Article published in The Herald
THE UK Government’s £20billion boost for NHS brings with it £2bn for Scotland’s health service. But will the funding be enough to meet the challenges created by Scotland’s rapidly ageing population?
Maybe, if we ensure the right approach is taken.
A recent commentator in this paper, the much-admired disability campaigner Dr Jim Elder-Woodward, highlighted concerns about how plans to reshape home care services to meet constrained budgets were affecting users.
On the subject of overnight sleepovers, he said that it would be “impossible” for telecare services to meet the unique needs of people reliant on care support in the home. And we agree that, as current telecare provision stands, it will be challenging to replace carers sleeping over with merely an analogue telecare-enabled hub.
But what is actually happening in Scotland is that those for whom overnight support is the right measure will continue to receive this.
As specialists in the design and delivery of digital telecare in Scotland, we believe there is also great potential in the deployment of technologies alongside traditional sleepover support and this has the potential to increase home care choices rather than deny them.
We believe that technology-enabled care will offer a win-win – improved outcomes for patients as well as cost-effective solutions for care services that face being squeezed by austerity on one side and unprecedented demand from the ageing population on the other.
As fears rise that the funding in England for social care will be delayed and require a rise in taxation, the Scottish Government is arguably further along in integrating primary and social care. It aims to ensure the best care possible while also ensuring it is affordable.
Efforts to deliver a health and social care system fit for the future are being spearheaded by organisations such as Healthcare Improvement Scotland (HIS) and Falkirk Council, each supporting “radical” change in the redesign of health and social care pathways. Falkirk is implementing a single platform, initially for telecare, that will bring all its outcome-focused systems together for its health and social care users.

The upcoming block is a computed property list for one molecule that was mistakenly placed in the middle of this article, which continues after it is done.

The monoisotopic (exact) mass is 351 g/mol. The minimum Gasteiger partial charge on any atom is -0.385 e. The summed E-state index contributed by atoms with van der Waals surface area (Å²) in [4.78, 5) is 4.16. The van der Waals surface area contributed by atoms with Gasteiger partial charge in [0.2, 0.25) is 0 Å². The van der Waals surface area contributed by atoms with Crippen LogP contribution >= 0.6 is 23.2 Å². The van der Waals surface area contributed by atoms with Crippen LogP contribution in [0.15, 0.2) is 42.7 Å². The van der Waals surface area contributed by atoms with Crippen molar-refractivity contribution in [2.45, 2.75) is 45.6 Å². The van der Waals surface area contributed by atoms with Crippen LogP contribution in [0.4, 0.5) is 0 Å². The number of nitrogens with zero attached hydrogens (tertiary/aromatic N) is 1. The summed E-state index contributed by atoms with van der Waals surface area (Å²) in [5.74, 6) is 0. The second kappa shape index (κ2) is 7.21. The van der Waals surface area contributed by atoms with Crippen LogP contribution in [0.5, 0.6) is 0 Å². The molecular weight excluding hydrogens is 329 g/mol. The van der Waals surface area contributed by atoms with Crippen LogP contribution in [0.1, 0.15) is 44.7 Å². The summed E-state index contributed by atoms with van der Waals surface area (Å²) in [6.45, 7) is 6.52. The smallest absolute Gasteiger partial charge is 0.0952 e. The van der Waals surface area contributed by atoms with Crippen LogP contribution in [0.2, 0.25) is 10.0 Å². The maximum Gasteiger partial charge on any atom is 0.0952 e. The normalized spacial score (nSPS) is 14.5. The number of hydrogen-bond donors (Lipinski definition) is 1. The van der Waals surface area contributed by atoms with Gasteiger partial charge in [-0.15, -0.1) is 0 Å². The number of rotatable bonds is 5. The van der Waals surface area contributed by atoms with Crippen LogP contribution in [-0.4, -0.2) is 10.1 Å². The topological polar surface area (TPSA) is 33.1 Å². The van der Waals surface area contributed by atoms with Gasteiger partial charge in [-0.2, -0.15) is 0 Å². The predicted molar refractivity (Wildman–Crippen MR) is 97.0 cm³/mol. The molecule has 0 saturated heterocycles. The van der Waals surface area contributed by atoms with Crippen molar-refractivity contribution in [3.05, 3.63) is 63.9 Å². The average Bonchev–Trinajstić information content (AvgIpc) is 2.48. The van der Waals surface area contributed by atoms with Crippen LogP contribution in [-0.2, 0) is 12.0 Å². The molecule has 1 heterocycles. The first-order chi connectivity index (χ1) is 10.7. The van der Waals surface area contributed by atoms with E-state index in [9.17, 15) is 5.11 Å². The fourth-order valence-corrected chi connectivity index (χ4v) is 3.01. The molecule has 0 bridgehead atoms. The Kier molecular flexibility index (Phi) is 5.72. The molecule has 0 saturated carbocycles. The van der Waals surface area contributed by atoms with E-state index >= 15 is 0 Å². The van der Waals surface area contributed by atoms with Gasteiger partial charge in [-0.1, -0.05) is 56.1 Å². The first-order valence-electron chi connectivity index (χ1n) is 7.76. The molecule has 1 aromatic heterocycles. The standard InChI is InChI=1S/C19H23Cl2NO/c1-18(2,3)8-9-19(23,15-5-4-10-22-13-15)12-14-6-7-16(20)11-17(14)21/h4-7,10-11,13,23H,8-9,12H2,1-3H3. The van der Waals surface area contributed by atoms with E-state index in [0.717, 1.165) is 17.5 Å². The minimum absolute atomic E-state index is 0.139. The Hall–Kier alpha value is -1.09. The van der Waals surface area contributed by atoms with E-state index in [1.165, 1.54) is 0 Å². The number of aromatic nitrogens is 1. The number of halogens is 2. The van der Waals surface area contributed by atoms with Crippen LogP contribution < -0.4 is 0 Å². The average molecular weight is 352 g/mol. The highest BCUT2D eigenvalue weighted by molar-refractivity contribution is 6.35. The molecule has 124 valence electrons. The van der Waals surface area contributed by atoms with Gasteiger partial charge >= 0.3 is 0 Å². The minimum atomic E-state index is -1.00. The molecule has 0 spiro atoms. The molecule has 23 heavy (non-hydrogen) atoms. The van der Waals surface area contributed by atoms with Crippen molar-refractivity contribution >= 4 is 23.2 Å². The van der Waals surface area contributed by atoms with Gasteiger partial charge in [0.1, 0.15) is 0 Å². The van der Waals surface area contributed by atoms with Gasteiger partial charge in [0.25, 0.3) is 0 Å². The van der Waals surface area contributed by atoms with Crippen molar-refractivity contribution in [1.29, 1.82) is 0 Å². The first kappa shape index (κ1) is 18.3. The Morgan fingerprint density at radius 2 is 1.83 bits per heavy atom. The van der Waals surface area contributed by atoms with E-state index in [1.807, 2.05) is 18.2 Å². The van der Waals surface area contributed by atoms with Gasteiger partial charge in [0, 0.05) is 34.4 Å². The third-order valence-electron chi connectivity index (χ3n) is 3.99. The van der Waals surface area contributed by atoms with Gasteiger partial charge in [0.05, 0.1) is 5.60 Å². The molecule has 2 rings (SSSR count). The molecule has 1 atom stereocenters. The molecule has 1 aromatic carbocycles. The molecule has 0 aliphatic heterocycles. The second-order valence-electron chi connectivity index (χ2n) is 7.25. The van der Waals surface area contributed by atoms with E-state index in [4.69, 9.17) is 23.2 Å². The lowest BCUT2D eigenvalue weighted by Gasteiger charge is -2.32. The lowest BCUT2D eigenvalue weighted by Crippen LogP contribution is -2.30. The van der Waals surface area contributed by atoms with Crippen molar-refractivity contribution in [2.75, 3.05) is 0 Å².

But this journey is not going to be easy. HIS admits in its recently published operational plan 2018/19, that issues of sustainability and financial outlook mean “difficult decisions” and “tougher choices about priorities” must be made.
What care users in Scotland can look forward to is a commitment across government and the NHS to support systems in the home that are future-proof as well as offering what most of us want – to live as independently and with as much dignity for as long as we can.
In telecare, the changes are happening now as the UK phone network, which supports all home alarm systems in use across the UK, is starting its switch to digital. Taking full advantage of this shift will enable care commissioners such as local authorities to offer fall and movement sensors, medical dose monitors and many other technology-enabled applications to work in a way that is truly integrated across emergency and care services. It will also deliver dramatic cost savings as people are no longer delayed from being discharged from hospital.
But this will only happen if – as Dr Elder-Woodward pointed out – an increase in budgets can be found to implement integrated care systems both in Scotland and across the UK.
I’m confident that Scotland, which has a joined-up health and care system, has identified the right approach to delivering truly effective digitally-enabled care for its elderly and vulnerable citizens, and £2bn would be a great start to making it happen.